A week of Monospace and Innotech
I spent last week at the Monospace conference, which was held concurrently with the annual Innotech conference here in Austin.
This was the first year for Monospace, and it was fantastic. Scott Bellware did a great job of organizing the conf, bringing in top notch attendees, and providing fun after-hours activities as well. Miguel de Icaza (founder of the Mono project) attended, along with a good chunk of his team. There were plenty of local folks (including a few of us from Dovetail), folks from Microsoft, as well as a bunch of international developers as well. It was an incredible bunch of super-smart folks, all willing to share and help others kick ass.
From the Monospace website:
Monospace is the conference that teaches .NET software developers and organizations how to use the Mono framework and Microsoft .NET to leverage existing investments in skills and applications on a broader array of platforms for a broader array of opportunities.
The Mono framework lets you take advantage of not only Windows, but also Linux, Mac, iPhone, Android, and comprehensive cloud computing platforms like Amazon’s EC2, and even special-purpose hardware platforms.
For those not familiar with Mono, its a cross platform, open source .NET development framework. The Mono FAQ is a good place to start.
I’m extremely impressed with what the Mono team has accomplished.
The conference was 2 days of workshops followed by 2 days of Open Space. Since a good deal of us attendees were .NET developers, we were able to get acquainted with Mono, MonoDevelop and MonoTouch in the workshops, and then dive into various topics during the Open Space. There were open space topics on MEF, iPhone development, adding scripting to your application, Silverlight, NHibernate, and some good discussions around legal aspects of using open-source software.
I loved the combination of workshops + Open Space.
I got to see my first glimpse of MonoDevelop. Impressive.
MonoDevelop is an IDE primarily designed for C# and other .NET languages. MonoDevelop enables developers to quickly write desktop and ASP.NET Web applications on Linux. MonoDevelop makes it easy for developers to port .NET applications created with Visual Studio to Linux and to maintain a single code base for all platforms.
MonoTouch was one of the biggest hits of the show.
From the MonoTouch website:
MonoTouch allows developers to create C# and .NET based applications that run on Apple’s iPhone and Apple’s iPod Touch devices, while taking advantage of the iPhone APIs and reusing both code and libraries that have been built for .NET, as well as existing skills.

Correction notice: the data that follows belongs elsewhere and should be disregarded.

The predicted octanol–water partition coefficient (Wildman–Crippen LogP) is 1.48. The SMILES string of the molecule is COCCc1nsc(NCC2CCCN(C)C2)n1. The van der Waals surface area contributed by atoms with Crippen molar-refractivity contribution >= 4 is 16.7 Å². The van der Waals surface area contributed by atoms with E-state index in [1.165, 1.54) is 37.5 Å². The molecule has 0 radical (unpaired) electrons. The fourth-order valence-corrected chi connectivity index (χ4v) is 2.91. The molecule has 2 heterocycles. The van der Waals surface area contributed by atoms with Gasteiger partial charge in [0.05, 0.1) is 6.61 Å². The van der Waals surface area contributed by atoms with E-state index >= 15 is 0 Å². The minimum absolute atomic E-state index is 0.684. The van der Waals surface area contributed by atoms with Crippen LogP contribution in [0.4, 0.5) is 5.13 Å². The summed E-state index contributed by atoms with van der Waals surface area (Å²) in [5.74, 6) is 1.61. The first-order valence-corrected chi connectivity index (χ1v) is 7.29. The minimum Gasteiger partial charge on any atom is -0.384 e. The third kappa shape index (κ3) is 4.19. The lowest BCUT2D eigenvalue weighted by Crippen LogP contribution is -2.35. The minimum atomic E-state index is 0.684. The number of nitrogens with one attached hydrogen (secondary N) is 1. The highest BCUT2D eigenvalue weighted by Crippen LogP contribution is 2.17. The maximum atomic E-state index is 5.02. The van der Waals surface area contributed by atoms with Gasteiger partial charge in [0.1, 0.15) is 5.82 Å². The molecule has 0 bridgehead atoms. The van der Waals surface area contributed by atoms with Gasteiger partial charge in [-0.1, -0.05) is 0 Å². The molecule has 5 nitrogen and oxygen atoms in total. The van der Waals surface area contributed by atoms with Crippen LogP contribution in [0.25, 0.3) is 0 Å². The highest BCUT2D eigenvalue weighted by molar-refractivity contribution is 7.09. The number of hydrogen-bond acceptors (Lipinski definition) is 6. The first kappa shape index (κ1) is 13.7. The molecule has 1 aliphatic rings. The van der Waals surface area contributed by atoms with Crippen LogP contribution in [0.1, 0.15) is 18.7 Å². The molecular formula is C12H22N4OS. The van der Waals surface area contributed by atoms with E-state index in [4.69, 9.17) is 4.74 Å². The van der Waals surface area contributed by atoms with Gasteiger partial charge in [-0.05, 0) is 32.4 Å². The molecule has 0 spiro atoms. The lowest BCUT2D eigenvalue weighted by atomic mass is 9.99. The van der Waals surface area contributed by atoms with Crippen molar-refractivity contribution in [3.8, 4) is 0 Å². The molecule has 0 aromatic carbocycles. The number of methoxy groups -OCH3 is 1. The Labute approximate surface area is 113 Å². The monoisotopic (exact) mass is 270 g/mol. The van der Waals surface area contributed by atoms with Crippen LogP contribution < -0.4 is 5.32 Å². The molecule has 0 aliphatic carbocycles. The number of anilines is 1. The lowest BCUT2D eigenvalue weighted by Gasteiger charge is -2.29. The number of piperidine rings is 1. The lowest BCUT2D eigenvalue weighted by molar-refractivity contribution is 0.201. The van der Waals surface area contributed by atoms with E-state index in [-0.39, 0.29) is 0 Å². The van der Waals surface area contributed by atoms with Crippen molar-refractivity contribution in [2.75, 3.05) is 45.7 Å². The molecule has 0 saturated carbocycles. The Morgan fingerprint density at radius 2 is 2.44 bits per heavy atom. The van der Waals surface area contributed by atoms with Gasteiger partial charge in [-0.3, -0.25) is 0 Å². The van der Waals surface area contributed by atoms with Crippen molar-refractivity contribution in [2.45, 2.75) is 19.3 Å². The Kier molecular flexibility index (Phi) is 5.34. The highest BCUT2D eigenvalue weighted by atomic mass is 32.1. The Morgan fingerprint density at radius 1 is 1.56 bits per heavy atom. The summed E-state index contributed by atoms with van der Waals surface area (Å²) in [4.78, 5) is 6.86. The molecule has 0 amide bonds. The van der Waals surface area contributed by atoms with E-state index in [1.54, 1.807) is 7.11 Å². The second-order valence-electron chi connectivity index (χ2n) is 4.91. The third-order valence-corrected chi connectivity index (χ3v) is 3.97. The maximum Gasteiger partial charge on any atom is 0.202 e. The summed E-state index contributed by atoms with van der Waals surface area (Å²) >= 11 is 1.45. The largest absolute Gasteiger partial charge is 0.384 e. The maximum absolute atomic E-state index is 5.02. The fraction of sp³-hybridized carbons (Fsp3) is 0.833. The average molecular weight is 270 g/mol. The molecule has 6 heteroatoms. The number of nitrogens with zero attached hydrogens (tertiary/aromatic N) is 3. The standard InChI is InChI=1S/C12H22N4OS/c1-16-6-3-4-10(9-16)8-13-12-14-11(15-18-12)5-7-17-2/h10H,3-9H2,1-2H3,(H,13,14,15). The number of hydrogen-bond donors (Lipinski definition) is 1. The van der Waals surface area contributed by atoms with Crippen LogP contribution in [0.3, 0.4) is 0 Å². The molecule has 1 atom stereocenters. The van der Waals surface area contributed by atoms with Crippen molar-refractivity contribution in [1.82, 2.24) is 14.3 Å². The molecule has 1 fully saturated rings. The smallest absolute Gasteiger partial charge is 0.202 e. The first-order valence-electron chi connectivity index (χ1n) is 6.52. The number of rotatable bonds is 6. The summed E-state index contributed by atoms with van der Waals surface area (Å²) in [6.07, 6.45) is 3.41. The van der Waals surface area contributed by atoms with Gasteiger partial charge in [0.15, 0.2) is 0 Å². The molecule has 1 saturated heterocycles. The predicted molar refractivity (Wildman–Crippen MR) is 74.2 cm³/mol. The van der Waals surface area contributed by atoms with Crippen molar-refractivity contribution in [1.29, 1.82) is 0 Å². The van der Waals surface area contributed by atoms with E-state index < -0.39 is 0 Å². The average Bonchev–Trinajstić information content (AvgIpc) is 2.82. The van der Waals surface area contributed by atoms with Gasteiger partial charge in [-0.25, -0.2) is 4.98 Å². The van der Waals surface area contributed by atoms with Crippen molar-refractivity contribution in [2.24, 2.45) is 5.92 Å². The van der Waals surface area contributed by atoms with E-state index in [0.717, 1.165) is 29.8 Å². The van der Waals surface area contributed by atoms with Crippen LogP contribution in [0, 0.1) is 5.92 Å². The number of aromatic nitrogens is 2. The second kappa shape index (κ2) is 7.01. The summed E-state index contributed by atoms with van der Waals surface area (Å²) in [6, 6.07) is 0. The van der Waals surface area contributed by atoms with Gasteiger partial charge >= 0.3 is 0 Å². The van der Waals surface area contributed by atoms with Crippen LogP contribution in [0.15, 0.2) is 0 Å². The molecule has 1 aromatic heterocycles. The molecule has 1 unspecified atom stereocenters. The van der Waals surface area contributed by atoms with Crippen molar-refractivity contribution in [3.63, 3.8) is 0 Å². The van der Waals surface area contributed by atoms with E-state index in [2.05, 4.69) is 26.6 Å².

It was pretty bad ass seeing .NET developers writing C# code to create iPhone apps.
We also saw SUSE Studio in action. Miguel did a great demo when he showed building an application in Visual Studio in Windows, from VS, compiling/building in on Linux which created a RPM package. Uploading that to the cloud, using SUSE Studio to create a custom Linux distro, and running the just built app in the cloud. This custom distro can also be pushed to EC2. Totally. Bad. Ass.
In the midst of all the Monospace goodness, the InnoTech conference happened on Thursday. I think this is my 4th year attending InnoTech here in Austin.
InnoTech is an annual conference and exhibition built specifically for business and technology executives, highlighting the region’s innovation and technology development opportunities by showcasing pioneering products and services.
There were lots of talks on social media (no surprise), cloud computing (again, no surprise), as well as some technical talks including ASP.NET MVC, database change management, and one on Operational Transformation: The Key to Understanding Google Wave. Great stuff.
A wide range of topics – great for both business and technical folks.
One of the fun parts of InnoTech is walking the exhibit floor, getting to see new products, and engage in good discussions.
Get out of your office
If you haven’t attended InnoTech before – I would recommend it – especially if its local. Not only is it a great way to see and hear about new products and technology, but it’s an opportunity to get out and meet other tech pros, bounce some ideas around, and stay in touch with the ever-changing technology world that we live in.
Whenever I go to a conference, my Idea faucet seems to open up wide. I’m constantly jotting down new ideas – I just wish I had time and resources to do them all!